Delegate List

Disclaimer: This is a summary of patterns we have observed during our research and should not be considered any form of technical or investment advice. Also, the given “known examples” do not imply they are the best implementations of the said pattern or any superior to any other implementation of the pattern not listed.


Each party maintains a list of delegates that can help him/her to recover an identity.


Each party has an identity and a corresponding public-private key pair to authenticate transactions by means of digital signatures.


A private key may be lost or compromised/stolen by a malicious hacker. A compromised private key results in the loss of ownership of the corresponding identifier and its assets. Alternatively, an identifier and its assets cannot be controlled if the private key is lost.


  • Lost key – Private keys are usually long and hard to remember. Also, many blockchain platforms do not provide a sound mechanism to recover a lost or compromised key. Thus, it results in permanent loss of control over the related identifier and its assets.
  • Non-reusability – A compromised identity can be revoked. However, its owner has to spent extra time, money, and energy to re-register a new identifier and rebuild all corresponding relationships. Further, some of the former transaction paties may not be aware that the compromised identity has not been revoked.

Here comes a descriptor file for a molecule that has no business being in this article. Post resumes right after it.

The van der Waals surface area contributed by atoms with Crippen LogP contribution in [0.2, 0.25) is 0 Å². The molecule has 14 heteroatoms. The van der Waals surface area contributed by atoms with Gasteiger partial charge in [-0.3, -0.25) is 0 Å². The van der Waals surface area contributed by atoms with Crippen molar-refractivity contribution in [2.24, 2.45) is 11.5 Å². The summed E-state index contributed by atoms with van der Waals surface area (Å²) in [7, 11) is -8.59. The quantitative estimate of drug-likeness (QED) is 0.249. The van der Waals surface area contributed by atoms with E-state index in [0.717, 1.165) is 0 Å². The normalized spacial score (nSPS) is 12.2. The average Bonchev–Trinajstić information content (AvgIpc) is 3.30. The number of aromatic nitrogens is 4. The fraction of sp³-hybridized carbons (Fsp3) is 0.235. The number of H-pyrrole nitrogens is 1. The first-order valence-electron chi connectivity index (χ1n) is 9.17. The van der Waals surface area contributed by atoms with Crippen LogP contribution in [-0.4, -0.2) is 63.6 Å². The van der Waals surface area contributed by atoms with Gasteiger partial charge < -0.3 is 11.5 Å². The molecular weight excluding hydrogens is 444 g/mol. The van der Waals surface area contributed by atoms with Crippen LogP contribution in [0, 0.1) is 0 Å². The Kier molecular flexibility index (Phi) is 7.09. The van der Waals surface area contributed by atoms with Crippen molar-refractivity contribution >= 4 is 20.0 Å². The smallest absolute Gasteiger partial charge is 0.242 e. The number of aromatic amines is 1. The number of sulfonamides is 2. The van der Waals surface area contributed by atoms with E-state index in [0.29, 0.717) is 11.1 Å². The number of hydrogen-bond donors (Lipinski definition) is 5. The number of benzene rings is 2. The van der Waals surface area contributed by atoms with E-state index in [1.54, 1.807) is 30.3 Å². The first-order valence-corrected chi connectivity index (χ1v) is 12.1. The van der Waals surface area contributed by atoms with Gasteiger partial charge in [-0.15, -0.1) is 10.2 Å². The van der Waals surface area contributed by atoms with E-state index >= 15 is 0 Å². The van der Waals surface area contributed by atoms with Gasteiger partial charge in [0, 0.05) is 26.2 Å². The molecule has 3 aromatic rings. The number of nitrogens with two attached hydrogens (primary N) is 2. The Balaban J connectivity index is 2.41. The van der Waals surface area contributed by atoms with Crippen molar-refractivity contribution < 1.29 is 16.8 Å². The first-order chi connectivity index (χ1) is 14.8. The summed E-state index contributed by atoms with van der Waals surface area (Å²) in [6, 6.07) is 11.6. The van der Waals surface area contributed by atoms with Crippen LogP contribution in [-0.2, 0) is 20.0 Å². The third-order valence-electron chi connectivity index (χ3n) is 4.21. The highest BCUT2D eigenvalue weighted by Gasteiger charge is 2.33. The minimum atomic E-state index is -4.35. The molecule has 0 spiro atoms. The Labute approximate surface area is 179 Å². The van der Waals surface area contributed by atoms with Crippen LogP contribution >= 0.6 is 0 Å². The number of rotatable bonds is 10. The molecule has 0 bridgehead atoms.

We could leverage the web of trust architecture to resolve this issue. In web of trust, a party trusts a set of other parties. Each of those parties may trust another set of parties. Therefore, both direct and indirect trust could be leverage to establish various forms of trust relationships such as validation or reputation of an identifier. In this context, the identity owner can designate a set of trustees to assist in recovering the identity when necessary.

Delegate list pattern

Delegate list pattern

First, deploy an identifier registry smart contract to keep track of decentralised identifier documents (DDOs). A DDO can contain a tuple consisting of (identifier, owner, {deligate}, updateThreshold). The recovery delegate lists the set of identifiers that are entrusted to recover the lost or compromised identifier. These delegates can be individuals (e.g., family members or friends) or organisations (e.g., banks). The updateThreshold indicates the number of recovery delegates that need to vote/vouch to recover an identifier. Second, record each party’s identifier, delegate list, updateThreshold, etc., on the identity registry.